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The long road to recovery

Haiti, December 29, 2010

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  <span class="field-credit">
    Lisa Hoashi/Mercy Corps  </span>
    Mercy Corps cash-for-work project in the community of Bohoc rehabilitating and widening a road. Photo: Lisa Hoashi/Mercy Corps

The Jan. 12, 2010, earthquake in Haiti decimated the capital city of Port-au-Prince, killing more than 230,000 people. It was a tragic blow to a country where 55 percent of the population already lived below the poverty line of $1 a day.

Buoyed by the world’s attention and support, Haitians showed courageous optimism as they restarted their lives. Mercy Corps was on the ground just two days after the disaster, and we remain there to help survivors realize their dream of building a strong, prosperous nation.

Thanks to your generosity, Mercy Corps has provided more than 830,000 people with emergency food, clean water, household necessities and shelter materials, as well as post-disaster trauma support and temporary jobs.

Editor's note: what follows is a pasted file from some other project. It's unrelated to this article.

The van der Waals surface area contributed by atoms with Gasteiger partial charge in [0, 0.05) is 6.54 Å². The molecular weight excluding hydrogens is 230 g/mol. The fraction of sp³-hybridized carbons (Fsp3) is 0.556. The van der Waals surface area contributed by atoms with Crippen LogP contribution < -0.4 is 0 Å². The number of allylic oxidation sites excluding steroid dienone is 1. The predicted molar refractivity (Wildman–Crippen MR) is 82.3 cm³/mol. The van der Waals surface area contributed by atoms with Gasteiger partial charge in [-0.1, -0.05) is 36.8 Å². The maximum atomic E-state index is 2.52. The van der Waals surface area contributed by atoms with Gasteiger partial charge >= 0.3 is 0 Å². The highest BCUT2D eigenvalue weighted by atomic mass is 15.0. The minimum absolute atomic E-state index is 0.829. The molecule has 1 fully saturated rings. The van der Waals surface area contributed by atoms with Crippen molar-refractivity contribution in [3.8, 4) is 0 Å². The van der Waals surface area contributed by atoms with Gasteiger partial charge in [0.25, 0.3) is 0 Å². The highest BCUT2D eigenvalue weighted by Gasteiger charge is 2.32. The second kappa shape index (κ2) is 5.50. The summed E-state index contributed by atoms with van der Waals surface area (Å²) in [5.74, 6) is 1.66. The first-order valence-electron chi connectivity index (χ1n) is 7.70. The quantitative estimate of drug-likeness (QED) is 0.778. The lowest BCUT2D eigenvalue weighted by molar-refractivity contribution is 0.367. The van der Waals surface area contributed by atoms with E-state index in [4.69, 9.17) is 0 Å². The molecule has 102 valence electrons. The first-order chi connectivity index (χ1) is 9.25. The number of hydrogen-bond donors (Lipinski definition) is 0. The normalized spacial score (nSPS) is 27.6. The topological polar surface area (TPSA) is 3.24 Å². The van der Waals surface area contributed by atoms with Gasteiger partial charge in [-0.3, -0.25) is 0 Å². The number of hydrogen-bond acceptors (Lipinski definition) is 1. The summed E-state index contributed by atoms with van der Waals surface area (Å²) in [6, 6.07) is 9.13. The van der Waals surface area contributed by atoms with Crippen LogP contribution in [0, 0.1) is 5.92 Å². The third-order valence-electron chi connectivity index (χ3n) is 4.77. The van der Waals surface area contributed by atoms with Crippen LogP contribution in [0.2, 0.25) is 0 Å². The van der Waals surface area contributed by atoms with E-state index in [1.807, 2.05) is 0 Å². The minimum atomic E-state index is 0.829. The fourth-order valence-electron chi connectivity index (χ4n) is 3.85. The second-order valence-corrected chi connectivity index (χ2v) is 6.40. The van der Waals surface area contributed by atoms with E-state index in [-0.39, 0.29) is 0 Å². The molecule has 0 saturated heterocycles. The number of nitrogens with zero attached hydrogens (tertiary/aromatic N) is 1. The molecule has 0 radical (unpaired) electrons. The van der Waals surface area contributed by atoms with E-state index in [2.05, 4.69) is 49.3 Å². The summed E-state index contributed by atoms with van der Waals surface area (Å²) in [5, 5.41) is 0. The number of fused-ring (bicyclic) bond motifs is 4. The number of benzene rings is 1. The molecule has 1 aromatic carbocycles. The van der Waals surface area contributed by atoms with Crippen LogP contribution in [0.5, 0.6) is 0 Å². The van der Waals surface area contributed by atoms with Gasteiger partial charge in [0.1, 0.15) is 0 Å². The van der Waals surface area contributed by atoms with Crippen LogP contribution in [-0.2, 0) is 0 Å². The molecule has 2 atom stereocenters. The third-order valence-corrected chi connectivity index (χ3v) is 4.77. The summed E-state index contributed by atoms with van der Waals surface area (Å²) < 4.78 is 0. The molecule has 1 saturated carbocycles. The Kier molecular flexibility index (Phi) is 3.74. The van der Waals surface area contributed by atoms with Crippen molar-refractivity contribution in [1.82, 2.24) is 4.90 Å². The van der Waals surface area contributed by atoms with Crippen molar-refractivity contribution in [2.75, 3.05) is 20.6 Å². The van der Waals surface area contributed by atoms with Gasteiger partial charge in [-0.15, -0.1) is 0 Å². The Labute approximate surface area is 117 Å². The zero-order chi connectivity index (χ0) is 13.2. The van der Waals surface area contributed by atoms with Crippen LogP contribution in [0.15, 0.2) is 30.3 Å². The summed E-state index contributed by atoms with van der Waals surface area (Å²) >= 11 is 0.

Addressing Basic Needs and Root Causes
A recent hurricane, cholera epidemic and political unrest have worsened the situation in Haiti, and families still urgently need emergency aid. In response, Mercy Corps continues robust relief programs for families in Port-au-Prince and in the underserved provinces of the Central Plateau and the Artibonite, where an estimated 140,000 survivors sought refuge.

Our challenge now is to continue relief activities while helping families gain a solid foothold to lift themselves out of poverty. We recognize that in Haiti, emergency needs for food, water and shelter will never end unless we simultaneously address their root causes, especially unemployment and poor infrastructure. Your support is allowing us to do that.

Laying the Foundation for the Future
Shortly after the earthquake, Mercy Corps expanded our programs to the rural Central Plateau and the Artibonite region. Under the leadership of country director Brian Oakes, an agricultural expert with 30 years in Haiti, we’re helping local families and displaced earthquake survivors turn subsistence farming into profitable businesses. It’s an important shift that will give these resilient people the ongoing means to improve their lives.

The road to recovery remains a difficult one, but together with the people of Haiti, we continue to move toward their vision for a more productive and peaceful country. Your gifts have made this work possible — thank you.